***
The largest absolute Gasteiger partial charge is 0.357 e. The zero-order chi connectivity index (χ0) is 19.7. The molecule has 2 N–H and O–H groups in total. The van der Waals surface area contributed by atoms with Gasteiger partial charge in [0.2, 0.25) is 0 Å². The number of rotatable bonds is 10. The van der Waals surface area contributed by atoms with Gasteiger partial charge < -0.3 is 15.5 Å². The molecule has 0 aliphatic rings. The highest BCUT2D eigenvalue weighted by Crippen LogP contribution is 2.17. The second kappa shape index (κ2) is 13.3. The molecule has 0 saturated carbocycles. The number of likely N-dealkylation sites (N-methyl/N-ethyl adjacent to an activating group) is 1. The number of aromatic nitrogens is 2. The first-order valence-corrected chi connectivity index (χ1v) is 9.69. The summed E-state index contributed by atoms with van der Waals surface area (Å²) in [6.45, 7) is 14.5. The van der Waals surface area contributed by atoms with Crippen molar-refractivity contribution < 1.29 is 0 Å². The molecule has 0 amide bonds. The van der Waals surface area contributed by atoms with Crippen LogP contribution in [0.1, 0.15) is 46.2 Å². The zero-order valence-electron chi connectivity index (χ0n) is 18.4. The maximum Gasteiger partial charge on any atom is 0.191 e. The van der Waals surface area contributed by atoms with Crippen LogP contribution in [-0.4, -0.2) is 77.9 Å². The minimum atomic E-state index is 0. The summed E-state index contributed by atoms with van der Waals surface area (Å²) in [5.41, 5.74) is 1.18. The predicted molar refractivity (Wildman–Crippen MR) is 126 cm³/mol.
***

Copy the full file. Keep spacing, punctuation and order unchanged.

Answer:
The largest absolute Gasteiger partial charge is 0.357 e. The zero-order chi connectivity index (χ0) is 19.7. The molecule has 2 N–H and O–H groups in total. The van der Waals surface area contributed by atoms with Gasteiger partial charge in [0.2, 0.25) is 0 Å². The number of rotatable bonds is 10. The van der Waals surface area contributed by atoms with Gasteiger partial charge < -0.3 is 15.5 Å². The molecule has 0 aliphatic rings. The highest BCUT2D eigenvalue weighted by Crippen LogP contribution is 2.17. The second kappa shape index (κ2) is 13.3. The molecule has 0 saturated carbocycles. The number of likely N-dealkylation sites (N-methyl/N-ethyl adjacent to an activating group) is 1. The number of aromatic nitrogens is 2. The first-order valence-corrected chi connectivity index (χ1v) is 9.69. The summed E-state index contributed by atoms with van der Waals surface area (Å²) in [6.45, 7) is 14.5. The van der Waals surface area contributed by atoms with Crippen molar-refractivity contribution < 1.29 is 0 Å². The molecule has 0 amide bonds. The van der Waals surface area contributed by atoms with Crippen LogP contribution in [0.1, 0.15) is 46.2 Å². The zero-order valence-electron chi connectivity index (χ0n) is 18.4. The maximum Gasteiger partial charge on any atom is 0.191 e. The van der Waals surface area contributed by atoms with Crippen LogP contribution in [-0.4, -0.2) is 77.9 Å². The minimum atomic E-state index is 0. The summed E-state index contributed by atoms with van der Waals surface area (Å²) in [5.41, 5.74) is 1.18. The predicted molar refractivity (Wildman–Crippen MR) is 126 cm³/mol.